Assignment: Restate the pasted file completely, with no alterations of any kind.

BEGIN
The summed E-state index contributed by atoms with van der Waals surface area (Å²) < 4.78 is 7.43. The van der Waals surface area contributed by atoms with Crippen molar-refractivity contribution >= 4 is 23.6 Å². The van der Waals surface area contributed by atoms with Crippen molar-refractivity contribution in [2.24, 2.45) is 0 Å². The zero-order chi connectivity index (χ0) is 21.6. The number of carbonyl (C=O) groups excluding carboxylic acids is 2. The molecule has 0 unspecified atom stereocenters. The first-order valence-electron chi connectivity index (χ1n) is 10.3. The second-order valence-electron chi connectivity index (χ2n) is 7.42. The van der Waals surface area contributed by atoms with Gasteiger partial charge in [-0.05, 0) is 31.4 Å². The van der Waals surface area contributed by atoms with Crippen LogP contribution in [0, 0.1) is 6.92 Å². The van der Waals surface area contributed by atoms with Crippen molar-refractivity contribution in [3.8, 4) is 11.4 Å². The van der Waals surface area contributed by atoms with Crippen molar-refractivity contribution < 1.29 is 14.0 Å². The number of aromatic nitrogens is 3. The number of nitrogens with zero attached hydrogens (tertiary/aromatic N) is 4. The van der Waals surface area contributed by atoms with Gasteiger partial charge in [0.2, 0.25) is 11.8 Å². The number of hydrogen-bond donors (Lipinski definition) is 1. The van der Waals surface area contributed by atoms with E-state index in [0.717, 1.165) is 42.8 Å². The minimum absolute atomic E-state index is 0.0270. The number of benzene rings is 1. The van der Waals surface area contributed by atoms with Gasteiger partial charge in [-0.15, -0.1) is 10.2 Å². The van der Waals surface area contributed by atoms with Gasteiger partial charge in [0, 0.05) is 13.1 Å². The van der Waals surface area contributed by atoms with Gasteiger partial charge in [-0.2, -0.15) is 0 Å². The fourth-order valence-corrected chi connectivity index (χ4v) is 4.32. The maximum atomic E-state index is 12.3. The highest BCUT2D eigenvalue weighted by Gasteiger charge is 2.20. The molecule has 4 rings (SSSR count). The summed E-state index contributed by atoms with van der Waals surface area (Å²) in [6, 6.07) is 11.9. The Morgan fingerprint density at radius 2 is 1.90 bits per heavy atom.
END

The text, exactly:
The summed E-state index contributed by atoms with van der Waals surface area (Å²) < 4.78 is 7.43. The van der Waals surface area contributed by atoms with Crippen molar-refractivity contribution >= 4 is 23.6 Å². The van der Waals surface area contributed by atoms with Crippen molar-refractivity contribution in [2.24, 2.45) is 0 Å². The zero-order chi connectivity index (χ0) is 21.6. The number of carbonyl (C=O) groups excluding carboxylic acids is 2. The molecule has 0 unspecified atom stereocenters. The first-order valence-electron chi connectivity index (χ1n) is 10.3. The second-order valence-electron chi connectivity index (χ2n) is 7.42. The van der Waals surface area contributed by atoms with Gasteiger partial charge in [-0.05, 0) is 31.4 Å². The van der Waals surface area contributed by atoms with Crippen LogP contribution in [0, 0.1) is 6.92 Å². The van der Waals surface area contributed by atoms with Crippen molar-refractivity contribution in [3.8, 4) is 11.4 Å². The van der Waals surface area contributed by atoms with Crippen molar-refractivity contribution < 1.29 is 14.0 Å². The number of aromatic nitrogens is 3. The number of nitrogens with zero attached hydrogens (tertiary/aromatic N) is 4. The van der Waals surface area contributed by atoms with Gasteiger partial charge in [0.2, 0.25) is 11.8 Å². The number of hydrogen-bond donors (Lipinski definition) is 1. The van der Waals surface area contributed by atoms with E-state index in [0.717, 1.165) is 42.8 Å². The minimum absolute atomic E-state index is 0.0270. The number of benzene rings is 1. The van der Waals surface area contributed by atoms with Gasteiger partial charge in [-0.15, -0.1) is 10.2 Å². The van der Waals surface area contributed by atoms with Gasteiger partial charge in [0, 0.05) is 13.1 Å². The van der Waals surface area contributed by atoms with Gasteiger partial charge in [-0.2, -0.15) is 0 Å². The fourth-order valence-corrected chi connectivity index (χ4v) is 4.32. The maximum atomic E-state index is 12.3. The highest BCUT2D eigenvalue weighted by Gasteiger charge is 2.20. The molecule has 4 rings (SSSR count). The summed E-state index contributed by atoms with van der Waals surface area (Å²) in [6, 6.07) is 11.9. The Morgan fingerprint density at radius 2 is 1.90 bits per heavy atom.